Brain researchers invited to attend first VirginiaBrainRX symposium in Richmond
The development of drugs to treat brain illnesses such as depression, Alzheimer’s disease, and brain cancer is a crucial but challenging task. New discovery science is needed to identify targets and find ways to modulate them with drugs, which includes developing drugs that can penetrate the brain blood barrier, a protective filter encapsulating the brain.
To that end, the Virginia Drug Discovery Consortium is being created to help chemists, neuroscientists, pharmacists, and industry partners band together to discover and implement creative approaches for treating the brain, as well as other diseases.
In Virginia, researchers from seven institutions, including Virginia Tech, will participate in the first Virginia Drug Discovery Consortium Symposium. The VirginiaBrainRx Symposium on Drug Discovery for the Brain is scheduled May 23-34 at the Omni Richmond Hotel in Richmond, Virginia.
Academic researchers, higher education administrators, employees of pharmaceutical and biotech companies, university technology transfer office staff, and students with an interest in neuroscience are invited to attend. Registration, including all meals and breaks, is $100 for faculty and staff and $50 for students before Wednesday, May 11. Members of the news media also are invited.
Featured lecturers will include Phil Skolnick, director of the National Institute of Drug Abuse; Craig Lindsley, co-director of the Vanderbilt Center for Neuroscience Drug Discovery; Todd Sherer, chief operating officer of the Michael J. Fox Foundation; Thomas Laughren, director of regulatory affairs at Massachusetts General Hospital Clinical Trials Network and Institute; and Darryle Schoepp, vice president and therapeutic area head of neuroscience at Merck & Co.
In addition, there will be panel discussion on academic-industrial collaborations and an opportunity for attendees to present a poster to showcase their brain-related work.
The goal is to further collaboration, especially when it comes to the discovery, development, and delivery of drugs to treat brain illness, said David Kingston, University Distinguished Professor of chemistry in Virginia Tech's College of Science.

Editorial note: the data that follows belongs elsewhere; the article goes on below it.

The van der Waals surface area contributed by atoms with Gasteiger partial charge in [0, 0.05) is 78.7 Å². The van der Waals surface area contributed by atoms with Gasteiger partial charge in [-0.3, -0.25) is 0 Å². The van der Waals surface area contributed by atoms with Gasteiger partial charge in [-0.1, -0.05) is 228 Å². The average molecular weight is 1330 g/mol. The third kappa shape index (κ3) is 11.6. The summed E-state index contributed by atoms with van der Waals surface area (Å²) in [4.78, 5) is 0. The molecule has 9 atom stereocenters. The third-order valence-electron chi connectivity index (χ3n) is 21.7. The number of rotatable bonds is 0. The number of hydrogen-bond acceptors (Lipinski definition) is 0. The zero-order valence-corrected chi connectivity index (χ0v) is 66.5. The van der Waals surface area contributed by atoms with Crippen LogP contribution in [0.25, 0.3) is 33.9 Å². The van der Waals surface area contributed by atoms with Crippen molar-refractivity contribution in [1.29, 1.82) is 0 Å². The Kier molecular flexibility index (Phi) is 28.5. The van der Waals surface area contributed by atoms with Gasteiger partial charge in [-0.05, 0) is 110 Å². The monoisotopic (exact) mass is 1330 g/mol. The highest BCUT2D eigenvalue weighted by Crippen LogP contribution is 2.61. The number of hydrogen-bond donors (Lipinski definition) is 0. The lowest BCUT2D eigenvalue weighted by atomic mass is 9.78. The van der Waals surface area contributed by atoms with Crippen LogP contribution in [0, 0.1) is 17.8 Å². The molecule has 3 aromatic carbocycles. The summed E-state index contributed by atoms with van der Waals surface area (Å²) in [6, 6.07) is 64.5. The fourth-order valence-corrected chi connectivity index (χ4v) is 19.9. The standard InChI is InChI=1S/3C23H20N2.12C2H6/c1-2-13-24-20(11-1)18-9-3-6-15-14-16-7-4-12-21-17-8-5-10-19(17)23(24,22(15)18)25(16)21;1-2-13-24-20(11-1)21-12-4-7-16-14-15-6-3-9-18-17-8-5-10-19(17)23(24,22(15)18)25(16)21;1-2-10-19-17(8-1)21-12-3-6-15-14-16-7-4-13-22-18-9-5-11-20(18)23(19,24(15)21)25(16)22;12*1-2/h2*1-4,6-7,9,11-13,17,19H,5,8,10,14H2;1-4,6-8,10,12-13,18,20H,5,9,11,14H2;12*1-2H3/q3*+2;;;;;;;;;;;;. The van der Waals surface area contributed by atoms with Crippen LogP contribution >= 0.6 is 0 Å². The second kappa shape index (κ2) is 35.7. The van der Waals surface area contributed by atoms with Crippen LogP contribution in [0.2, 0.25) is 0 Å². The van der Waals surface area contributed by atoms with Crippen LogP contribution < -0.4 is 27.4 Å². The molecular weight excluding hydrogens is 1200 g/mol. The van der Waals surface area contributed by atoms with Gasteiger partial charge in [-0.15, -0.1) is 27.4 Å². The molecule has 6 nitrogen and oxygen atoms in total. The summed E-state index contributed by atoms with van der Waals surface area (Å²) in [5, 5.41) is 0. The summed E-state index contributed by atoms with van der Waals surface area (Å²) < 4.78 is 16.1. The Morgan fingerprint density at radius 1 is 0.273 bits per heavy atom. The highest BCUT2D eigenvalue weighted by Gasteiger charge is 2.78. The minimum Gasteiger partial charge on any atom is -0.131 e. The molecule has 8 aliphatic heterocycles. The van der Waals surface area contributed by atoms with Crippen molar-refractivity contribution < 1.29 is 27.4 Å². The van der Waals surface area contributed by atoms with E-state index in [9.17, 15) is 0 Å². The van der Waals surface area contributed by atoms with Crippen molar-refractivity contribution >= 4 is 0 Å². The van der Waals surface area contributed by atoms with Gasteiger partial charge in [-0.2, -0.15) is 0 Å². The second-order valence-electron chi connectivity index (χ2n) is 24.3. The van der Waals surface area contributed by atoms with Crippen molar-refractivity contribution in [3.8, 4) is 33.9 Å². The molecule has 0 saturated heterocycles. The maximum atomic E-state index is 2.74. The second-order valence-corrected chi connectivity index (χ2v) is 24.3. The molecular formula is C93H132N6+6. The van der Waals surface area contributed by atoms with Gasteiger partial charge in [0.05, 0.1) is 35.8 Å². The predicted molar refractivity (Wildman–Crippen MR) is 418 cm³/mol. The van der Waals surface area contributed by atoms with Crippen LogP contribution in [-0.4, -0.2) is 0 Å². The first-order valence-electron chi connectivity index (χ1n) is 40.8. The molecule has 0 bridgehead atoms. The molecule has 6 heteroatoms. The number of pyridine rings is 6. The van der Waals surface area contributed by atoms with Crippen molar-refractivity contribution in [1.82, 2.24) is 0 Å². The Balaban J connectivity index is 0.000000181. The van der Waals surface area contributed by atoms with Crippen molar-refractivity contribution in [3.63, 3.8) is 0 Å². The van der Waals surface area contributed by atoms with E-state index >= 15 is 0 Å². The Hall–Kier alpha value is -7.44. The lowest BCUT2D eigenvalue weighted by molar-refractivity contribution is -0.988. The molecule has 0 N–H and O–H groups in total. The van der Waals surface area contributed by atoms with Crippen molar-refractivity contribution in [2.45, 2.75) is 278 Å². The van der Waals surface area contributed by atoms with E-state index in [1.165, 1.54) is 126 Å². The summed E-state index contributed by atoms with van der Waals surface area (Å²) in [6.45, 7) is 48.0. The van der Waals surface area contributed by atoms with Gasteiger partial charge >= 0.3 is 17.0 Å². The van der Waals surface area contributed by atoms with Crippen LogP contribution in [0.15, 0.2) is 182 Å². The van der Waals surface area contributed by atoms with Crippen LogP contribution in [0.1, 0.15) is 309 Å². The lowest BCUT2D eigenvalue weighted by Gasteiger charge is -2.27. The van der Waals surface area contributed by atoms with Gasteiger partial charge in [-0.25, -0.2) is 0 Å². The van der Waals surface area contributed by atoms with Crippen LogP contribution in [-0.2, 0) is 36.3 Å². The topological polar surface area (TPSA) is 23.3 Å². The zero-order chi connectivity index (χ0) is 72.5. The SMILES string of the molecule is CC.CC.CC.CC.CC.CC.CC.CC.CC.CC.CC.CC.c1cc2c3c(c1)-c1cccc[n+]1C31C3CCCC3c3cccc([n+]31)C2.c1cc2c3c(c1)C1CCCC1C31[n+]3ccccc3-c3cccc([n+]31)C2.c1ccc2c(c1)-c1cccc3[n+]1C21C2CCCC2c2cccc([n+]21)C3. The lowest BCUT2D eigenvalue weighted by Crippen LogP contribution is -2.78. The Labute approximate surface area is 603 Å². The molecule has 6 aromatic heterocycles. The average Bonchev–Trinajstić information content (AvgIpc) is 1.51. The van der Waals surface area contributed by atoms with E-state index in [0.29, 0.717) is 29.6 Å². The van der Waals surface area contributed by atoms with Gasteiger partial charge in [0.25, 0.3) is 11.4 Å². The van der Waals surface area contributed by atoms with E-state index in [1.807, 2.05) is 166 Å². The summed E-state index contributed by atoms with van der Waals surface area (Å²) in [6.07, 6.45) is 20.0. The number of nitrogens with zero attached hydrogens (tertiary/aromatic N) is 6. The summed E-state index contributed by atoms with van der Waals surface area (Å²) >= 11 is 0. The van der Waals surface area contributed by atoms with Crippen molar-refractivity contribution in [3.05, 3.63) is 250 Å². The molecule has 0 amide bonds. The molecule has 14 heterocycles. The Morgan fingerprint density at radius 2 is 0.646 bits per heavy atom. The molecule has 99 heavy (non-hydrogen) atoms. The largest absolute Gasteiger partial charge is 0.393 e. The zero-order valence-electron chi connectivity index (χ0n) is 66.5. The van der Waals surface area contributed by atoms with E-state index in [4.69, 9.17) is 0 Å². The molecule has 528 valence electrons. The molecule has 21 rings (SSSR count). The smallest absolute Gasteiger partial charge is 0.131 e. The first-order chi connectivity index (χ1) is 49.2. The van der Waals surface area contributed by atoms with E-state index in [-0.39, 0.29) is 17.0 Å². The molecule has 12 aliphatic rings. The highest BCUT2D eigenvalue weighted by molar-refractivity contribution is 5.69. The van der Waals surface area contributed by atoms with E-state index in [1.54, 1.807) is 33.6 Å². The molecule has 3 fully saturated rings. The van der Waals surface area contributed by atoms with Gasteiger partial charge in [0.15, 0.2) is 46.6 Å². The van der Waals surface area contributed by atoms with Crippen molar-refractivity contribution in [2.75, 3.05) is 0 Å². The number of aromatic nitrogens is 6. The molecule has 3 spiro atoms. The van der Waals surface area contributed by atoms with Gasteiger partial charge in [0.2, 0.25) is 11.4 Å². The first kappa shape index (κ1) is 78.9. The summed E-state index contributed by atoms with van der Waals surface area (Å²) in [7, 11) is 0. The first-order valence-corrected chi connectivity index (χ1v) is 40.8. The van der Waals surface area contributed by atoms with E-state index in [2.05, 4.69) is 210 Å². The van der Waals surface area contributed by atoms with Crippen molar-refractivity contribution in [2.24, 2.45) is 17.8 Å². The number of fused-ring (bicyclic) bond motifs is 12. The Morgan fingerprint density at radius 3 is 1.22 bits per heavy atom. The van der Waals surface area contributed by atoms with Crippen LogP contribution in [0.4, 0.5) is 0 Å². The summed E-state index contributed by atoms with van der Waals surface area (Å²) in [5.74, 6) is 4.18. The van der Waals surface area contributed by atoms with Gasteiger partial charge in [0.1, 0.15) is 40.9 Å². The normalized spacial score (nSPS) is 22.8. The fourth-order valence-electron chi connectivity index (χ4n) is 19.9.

“The National Institutes of Health Roadmap for Research states, ‘The scale and complexity of today’s … research problems increasingly demand that scientists move beyond the confines of their own discipline and explore new organizational models for team science,’ and this symposium has the goal of furthering collaboration, especially when it comes to the discovery, development, and delivery of drugs to treat brain illness” said Kingston, who also directs the Virginia Tech Center for Drug Discovery and is an affiliate faculty member of Virginia Tech’s Fralin Life Science Institute.
The symposium is intended to be the first meeting of the planned Virginia Drug Discovery Consortium, according to event organizers.
“Effective chemical probe and drug discovery requires the right ecosystem and considerable teamwork. The Virginia Drug Discovery Consortium is seeking to stimulate this in the Commonwealth,” said John S. Lazo, professor of pharmacology and chemistry at the University of Virginia, as well as director of the Fiske Drug Discovery Laboratory and an adjunct professor at Virginia Tech Carilion Research Institute. “The brain is perhaps one of the most challenging sites for therapeutic intervention, which is why this meeting is so important.”
Symposium sponsors include Virginia Tech, the University of Virginia, Virginia Commonwealth University, George Mason University, Old Dominion University, Eastern Virginia Medical School, and the Virginia Biosciences Health Research Corporation.
For more information, contact David Kingston.
Dedicated to its motto, Ut Prosim (That I May Serve), Virginia Tech takes a hands-on, engaging approach to education, preparing scholars to be leaders in their fields and communities. As the commonwealth’s most comprehensive university and its leading research institution, Virginia Tech offers 240 undergraduate and graduate degree programs to more than 31,000 students and manages a research portfolio of $513 million. The university fulfills its land-grant mission of transforming knowledge to practice through technological leadership and by fueling economic growth and job creation locally, regionally, and across Virginia.